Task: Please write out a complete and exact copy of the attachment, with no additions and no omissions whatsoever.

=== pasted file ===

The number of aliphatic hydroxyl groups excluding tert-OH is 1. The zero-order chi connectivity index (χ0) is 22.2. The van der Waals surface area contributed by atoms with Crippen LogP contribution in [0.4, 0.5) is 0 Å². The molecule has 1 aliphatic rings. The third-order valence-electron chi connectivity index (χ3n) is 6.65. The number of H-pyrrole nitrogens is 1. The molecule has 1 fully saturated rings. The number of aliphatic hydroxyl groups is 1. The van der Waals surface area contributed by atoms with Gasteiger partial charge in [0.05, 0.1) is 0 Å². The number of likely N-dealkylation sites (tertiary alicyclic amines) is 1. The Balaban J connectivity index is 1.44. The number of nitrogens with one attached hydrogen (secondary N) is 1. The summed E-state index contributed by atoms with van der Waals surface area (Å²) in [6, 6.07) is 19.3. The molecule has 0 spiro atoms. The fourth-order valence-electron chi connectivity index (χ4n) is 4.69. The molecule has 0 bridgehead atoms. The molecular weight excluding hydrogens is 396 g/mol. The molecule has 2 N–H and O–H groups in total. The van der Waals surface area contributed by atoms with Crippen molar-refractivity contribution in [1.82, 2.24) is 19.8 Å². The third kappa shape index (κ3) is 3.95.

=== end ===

The number of aliphatic hydroxyl groups excluding tert-OH is 1. The zero-order chi connectivity index (χ0) is 22.2. The van der Waals surface area contributed by atoms with Crippen LogP contribution in [0.4, 0.5) is 0 Å². The molecule has 1 aliphatic rings. The third-order valence-electron chi connectivity index (χ3n) is 6.65. The number of H-pyrrole nitrogens is 1. The molecule has 1 fully saturated rings. The number of aliphatic hydroxyl groups is 1. The van der Waals surface area contributed by atoms with Gasteiger partial charge in [0.05, 0.1) is 0 Å². The number of likely N-dealkylation sites (tertiary alicyclic amines) is 1. The Balaban J connectivity index is 1.44. The number of nitrogens with one attached hydrogen (secondary N) is 1. The summed E-state index contributed by atoms with van der Waals surface area (Å²) in [6, 6.07) is 19.3. The molecule has 0 spiro atoms. The fourth-order valence-electron chi connectivity index (χ4n) is 4.69. The molecule has 0 bridgehead atoms. The molecular weight excluding hydrogens is 396 g/mol. The molecule has 2 N–H and O–H groups in total. The van der Waals surface area contributed by atoms with Crippen molar-refractivity contribution in [1.82, 2.24) is 19.8 Å². The third kappa shape index (κ3) is 3.95.